The U.S. Supreme Court has rejected an appeal by medical records company Epic Systems to reverse a reduction in compensation that the firm was awarded in a 2016 trade secret lawsuit against Tata Consultancy Services (TCS). Epic was originally awarded $940 million, which included $240 million in compensatory damages and $700 million in punitive damages, as TCS and its subsidiary Tata America International Corporation were found guilty of stealing trade secrets.
In the lawsuit, filed in 2014, Epic claimed that a TCS employee pretended to be a Kaiser Foundation Hospitals employee in an effort to create an account and install software on a Kaiser facility computer in Portland, Oregon, according to Fierce Healthcare. The successful installation of the software enabled TCS employees to download more than 6,000 files. These files helped TCS to better understand Epic’s competing software, Epic alleged in the lawsuit documents. A federal court in Wisconsin found TCS and its subsidiary guilty on seven claims. Some of these claims included misappropriation of trade secrets, unfair competition, unfair enrichment, and breach of contract. TCS and its subsidiary did not deny wrongdoing but did claim that it “did not misuse or derive any benefit from [the] downloaded documents,” according to a statement that TCS issued after the initial court decision.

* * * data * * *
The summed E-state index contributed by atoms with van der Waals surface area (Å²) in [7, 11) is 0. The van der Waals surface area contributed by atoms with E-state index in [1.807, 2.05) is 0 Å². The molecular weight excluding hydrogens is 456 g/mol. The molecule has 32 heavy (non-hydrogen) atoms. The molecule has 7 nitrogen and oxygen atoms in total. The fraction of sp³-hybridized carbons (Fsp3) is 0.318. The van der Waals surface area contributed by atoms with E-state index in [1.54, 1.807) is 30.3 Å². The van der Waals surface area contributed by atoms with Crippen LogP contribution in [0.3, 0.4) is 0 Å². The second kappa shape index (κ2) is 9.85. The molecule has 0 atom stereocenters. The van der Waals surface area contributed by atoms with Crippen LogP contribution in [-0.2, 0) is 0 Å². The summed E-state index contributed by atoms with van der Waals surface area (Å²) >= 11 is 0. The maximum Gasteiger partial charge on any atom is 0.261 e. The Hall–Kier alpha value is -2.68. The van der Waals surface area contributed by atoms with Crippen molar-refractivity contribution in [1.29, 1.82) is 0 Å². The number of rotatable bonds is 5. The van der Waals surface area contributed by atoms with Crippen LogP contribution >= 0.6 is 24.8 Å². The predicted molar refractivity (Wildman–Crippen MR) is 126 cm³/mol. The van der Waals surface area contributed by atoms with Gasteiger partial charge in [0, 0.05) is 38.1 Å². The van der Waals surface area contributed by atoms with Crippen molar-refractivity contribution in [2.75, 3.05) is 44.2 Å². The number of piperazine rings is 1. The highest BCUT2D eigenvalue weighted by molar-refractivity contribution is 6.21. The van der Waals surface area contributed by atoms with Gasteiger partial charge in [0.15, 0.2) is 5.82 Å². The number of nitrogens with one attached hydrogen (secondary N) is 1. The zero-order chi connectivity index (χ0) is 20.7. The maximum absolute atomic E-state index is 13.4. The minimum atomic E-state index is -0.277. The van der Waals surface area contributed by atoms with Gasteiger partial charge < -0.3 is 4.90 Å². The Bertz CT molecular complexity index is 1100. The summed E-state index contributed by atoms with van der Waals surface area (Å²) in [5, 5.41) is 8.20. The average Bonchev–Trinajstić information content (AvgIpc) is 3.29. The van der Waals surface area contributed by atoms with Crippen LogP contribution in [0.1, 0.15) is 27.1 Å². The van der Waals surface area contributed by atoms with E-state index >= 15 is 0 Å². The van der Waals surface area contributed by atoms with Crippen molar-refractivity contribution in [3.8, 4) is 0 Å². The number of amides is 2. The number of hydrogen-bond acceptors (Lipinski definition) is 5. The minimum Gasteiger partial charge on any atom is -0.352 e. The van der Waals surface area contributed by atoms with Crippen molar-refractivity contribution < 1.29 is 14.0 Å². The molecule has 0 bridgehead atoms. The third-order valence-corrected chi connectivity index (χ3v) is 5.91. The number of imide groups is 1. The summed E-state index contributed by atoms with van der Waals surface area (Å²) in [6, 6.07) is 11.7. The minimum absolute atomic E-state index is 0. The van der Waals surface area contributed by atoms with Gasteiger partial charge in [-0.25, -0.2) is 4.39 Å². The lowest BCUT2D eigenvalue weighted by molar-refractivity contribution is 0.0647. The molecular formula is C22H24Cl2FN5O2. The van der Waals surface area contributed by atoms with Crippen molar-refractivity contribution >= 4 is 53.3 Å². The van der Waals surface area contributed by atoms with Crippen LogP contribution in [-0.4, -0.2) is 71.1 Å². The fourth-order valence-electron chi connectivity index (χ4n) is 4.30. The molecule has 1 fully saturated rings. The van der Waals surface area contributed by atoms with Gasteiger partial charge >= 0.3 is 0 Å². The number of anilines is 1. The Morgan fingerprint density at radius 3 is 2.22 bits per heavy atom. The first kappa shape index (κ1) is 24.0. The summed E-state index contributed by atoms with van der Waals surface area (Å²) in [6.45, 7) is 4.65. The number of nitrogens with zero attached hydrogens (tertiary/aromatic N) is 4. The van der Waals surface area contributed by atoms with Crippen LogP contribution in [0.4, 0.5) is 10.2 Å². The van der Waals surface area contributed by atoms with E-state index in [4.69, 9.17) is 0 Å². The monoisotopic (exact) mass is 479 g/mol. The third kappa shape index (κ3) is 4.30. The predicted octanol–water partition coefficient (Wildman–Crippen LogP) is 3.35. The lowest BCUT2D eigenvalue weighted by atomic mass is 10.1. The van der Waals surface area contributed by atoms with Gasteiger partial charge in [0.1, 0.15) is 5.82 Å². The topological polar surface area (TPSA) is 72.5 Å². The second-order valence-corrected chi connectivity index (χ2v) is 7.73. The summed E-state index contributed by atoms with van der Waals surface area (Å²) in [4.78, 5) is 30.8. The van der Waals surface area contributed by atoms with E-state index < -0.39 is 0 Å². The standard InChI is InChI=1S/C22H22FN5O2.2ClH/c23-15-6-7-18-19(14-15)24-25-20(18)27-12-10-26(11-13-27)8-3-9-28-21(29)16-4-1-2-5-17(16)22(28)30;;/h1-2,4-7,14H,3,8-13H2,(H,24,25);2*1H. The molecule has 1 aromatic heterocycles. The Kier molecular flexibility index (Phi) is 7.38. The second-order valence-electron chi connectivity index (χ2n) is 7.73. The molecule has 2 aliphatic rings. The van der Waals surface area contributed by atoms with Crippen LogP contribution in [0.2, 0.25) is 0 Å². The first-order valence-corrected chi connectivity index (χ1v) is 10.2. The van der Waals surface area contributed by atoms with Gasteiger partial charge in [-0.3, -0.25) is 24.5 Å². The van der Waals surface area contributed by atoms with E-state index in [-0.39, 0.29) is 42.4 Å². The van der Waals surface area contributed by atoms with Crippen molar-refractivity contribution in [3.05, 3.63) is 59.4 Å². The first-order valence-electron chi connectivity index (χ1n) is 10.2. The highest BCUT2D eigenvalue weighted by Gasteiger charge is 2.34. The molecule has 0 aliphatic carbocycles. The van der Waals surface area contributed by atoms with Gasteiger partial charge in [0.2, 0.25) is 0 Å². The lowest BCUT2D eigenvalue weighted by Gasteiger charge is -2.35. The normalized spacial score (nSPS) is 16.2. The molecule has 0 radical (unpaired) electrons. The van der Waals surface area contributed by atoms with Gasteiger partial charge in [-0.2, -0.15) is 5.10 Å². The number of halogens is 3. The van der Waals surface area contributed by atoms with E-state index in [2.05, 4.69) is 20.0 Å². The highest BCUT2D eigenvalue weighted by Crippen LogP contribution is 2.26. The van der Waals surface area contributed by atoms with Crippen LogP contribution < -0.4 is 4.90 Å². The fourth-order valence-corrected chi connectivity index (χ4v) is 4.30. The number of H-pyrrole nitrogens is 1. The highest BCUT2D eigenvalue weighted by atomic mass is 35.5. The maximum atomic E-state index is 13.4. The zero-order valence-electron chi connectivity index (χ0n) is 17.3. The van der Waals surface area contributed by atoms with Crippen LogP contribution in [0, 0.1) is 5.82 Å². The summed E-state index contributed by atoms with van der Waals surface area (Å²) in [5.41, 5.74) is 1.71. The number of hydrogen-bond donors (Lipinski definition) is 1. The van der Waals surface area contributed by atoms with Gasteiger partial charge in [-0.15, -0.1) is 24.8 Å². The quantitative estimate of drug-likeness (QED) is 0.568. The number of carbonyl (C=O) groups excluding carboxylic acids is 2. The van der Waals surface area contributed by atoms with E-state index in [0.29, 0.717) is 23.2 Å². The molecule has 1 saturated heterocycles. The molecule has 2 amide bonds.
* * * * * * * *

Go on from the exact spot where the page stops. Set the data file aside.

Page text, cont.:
Federal and state courts have since ruled to decrease Epic’s awards from $940 million to $420 million in total damages. In 2017, a district court reduced the punitive damages from $700 million to $280 million and the compensatory damages from $240 million to $140 million. The reductions were in accordance with Wisconsin law, which stipulates that punitive damages cannot exceed double the amount of compensatory damages. Epic petitioned to reverse the decision to decrease its awards via a writ of certiorari, or a request for the Supreme Court to review a lower court’s ruling, which it filed in April of 2021. The request was recently declined by the Supreme Court.
The original amount of the payout in this lawsuit was one of the largest ever for a trade secrets case. However, a Seventh Circuit judge claimed that the punitive damages were “constitutionally excessive” before ruling to reduce the damages, according to Fierce Health.